Andre G. Buret, Ph.D.
Godan – Shihan
Karate, and all martial arts, teaches us to live according to the principle of “shin ken” (真剣), meaning “real sword”, or applying basic rules that enable “deadly serious” effectiveness. The word shin ken is used in contrast with boken or shinai, both training swords that do not wield a forged blade. To live according to shin ken and to develop martial arts strategy allows one to become skilled at survival and adaptation in a fight. More importantly, this profoundly transforms the approach to conflict, whether in warfare, in business, or simply in everyday life. This wisdom can be put into action through basic technical principles that enable us to maximize our tactical potential. In other words, the progression of technical principles is the way towards the ultimate goal of martial arts, which lies in spiritual development.
“At war, one practices martial arts in an attempt to survive; in peace, in an attempt to live longer”.
- Shinho Matayoshi (Head of Okinawa Kobudo Association)
Of these technical principles, “Ichi gan ni soku san tan shi ryoku (or riki)” is perhaps the single most important in martial arts. Here the term “technical” must be taken in its broadest sense, including all elements of the mind and body. For example, the fact that “Ichi gan ni soku san tan shi ryoku” also represents a core principle in calligraphy underscores the breadth of its significance. To practice karate with the aim to attain an ever-deeper understanding of these principles sheds a powerful light on the science of all martial arts.
The practice of kata provides a fertile training ground to develop the skills of Ichi gan ni soku san tan shi ryoku. Hence, the concept must be emphasized throughout the performance of the kata. One who practices Shihohai for example, learns to stand firmly on both feet as well as only on one foot, while applying Ichi gan, ni soku, san tan, shi ryoku. These elements are numbered (ichi, ni, san, shi) to remind us that they represent key martial arts training components to be executed in the proper order. They are numbered in order of importance. The four elements must be flowing as one, yet, these principles must be applied in the context of budo, which like water has no fixed form, implying the critical element of strategic adaptation. In short, this concept defines how to apply all actions, as follows: Ichi gan, eyes first; ni soku, feet second; san tan, tanden/guts/bravery/determination third; shi ryoku, technique/strength/ power fourth. The secret in being able to apply these principles with maximal efficiency only lies in training.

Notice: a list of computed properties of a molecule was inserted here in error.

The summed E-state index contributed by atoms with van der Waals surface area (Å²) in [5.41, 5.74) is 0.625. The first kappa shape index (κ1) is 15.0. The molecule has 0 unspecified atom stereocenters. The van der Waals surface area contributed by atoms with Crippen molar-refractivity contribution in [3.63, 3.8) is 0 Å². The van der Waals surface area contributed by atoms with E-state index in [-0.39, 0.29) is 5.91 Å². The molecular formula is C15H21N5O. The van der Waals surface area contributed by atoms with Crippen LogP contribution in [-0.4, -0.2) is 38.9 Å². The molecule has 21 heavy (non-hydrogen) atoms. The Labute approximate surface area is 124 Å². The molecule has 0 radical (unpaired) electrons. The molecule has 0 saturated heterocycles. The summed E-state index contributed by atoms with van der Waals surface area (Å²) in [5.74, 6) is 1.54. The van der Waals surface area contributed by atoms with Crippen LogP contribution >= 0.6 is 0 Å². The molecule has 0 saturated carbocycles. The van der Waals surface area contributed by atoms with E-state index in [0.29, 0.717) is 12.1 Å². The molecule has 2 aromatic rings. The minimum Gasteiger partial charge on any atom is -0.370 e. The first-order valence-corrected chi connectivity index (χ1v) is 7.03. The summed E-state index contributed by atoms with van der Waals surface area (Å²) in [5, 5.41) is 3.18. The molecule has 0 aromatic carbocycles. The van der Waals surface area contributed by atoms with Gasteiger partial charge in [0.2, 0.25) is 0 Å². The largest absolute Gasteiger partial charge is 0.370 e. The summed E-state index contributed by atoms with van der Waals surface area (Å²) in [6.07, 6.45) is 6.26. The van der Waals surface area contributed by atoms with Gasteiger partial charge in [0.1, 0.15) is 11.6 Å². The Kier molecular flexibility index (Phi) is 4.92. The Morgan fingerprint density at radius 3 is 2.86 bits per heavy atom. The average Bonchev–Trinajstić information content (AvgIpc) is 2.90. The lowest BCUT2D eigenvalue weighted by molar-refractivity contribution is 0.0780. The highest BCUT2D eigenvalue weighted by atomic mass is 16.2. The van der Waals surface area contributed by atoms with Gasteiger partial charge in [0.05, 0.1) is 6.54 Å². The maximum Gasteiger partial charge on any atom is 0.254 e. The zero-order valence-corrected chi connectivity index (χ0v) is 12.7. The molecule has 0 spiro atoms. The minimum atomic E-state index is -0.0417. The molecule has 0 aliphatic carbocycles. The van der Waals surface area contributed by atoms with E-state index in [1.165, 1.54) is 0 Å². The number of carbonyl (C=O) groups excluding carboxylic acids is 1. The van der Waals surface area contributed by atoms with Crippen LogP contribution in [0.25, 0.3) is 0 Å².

“Do not depend upon others for your improvement”
- Miyamoto Musashi
Therefore, while these concepts may have been developed for the art of war, they symbolize the mastery of all concerns and walks of life. The paragraphs below develop some of the key concepts contained in each of these 4 elements.
Ichi Gan (一眼)
At a basic level, Ichi Gan means “eyes first”.
In a deeper sense, Ichi Gan also embodies awareness, anticipation, perception. It means “seeing” the target, rather than “looking” at it.